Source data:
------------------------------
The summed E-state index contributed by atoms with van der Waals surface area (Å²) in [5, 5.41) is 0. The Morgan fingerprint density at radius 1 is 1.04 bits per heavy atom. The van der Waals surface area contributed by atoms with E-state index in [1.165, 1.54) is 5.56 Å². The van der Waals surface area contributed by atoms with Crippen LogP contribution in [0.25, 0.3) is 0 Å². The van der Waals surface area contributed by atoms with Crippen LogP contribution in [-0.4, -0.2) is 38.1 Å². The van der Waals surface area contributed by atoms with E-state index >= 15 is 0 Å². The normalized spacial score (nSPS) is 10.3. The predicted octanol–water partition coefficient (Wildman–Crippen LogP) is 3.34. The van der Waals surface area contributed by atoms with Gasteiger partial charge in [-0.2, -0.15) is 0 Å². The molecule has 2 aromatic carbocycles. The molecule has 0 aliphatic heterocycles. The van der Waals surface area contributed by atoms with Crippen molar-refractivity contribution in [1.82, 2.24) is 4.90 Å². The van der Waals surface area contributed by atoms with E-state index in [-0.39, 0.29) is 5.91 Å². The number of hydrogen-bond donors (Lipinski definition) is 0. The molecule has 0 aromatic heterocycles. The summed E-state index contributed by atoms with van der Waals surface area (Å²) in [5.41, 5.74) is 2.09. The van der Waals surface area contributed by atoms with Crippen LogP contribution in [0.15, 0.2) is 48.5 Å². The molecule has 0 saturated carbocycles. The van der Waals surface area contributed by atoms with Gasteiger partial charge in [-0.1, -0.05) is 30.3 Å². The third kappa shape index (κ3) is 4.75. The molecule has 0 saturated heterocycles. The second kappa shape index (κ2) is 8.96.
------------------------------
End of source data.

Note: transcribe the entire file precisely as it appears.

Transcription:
The summed E-state index contributed by atoms with van der Waals surface area (Å²) in [5, 5.41) is 0. The Morgan fingerprint density at radius 1 is 1.04 bits per heavy atom. The van der Waals surface area contributed by atoms with E-state index in [1.165, 1.54) is 5.56 Å². The van der Waals surface area contributed by atoms with Crippen LogP contribution in [0.25, 0.3) is 0 Å². The van der Waals surface area contributed by atoms with Crippen LogP contribution in [-0.4, -0.2) is 38.1 Å². The van der Waals surface area contributed by atoms with E-state index >= 15 is 0 Å². The normalized spacial score (nSPS) is 10.3. The predicted octanol–water partition coefficient (Wildman–Crippen LogP) is 3.34. The van der Waals surface area contributed by atoms with Gasteiger partial charge in [-0.2, -0.15) is 0 Å². The molecule has 2 aromatic carbocycles. The molecule has 0 aliphatic heterocycles. The van der Waals surface area contributed by atoms with Crippen molar-refractivity contribution in [1.82, 2.24) is 4.90 Å². The van der Waals surface area contributed by atoms with E-state index in [-0.39, 0.29) is 5.91 Å². The number of hydrogen-bond donors (Lipinski definition) is 0. The molecule has 0 aromatic heterocycles. The summed E-state index contributed by atoms with van der Waals surface area (Å²) in [5.41, 5.74) is 2.09. The van der Waals surface area contributed by atoms with Crippen LogP contribution in [0.15, 0.2) is 48.5 Å². The molecule has 0 saturated carbocycles. The van der Waals surface area contributed by atoms with Gasteiger partial charge in [-0.1, -0.05) is 30.3 Å². The third kappa shape index (κ3) is 4.75. The molecule has 0 saturated heterocycles. The second kappa shape index (κ2) is 8.96.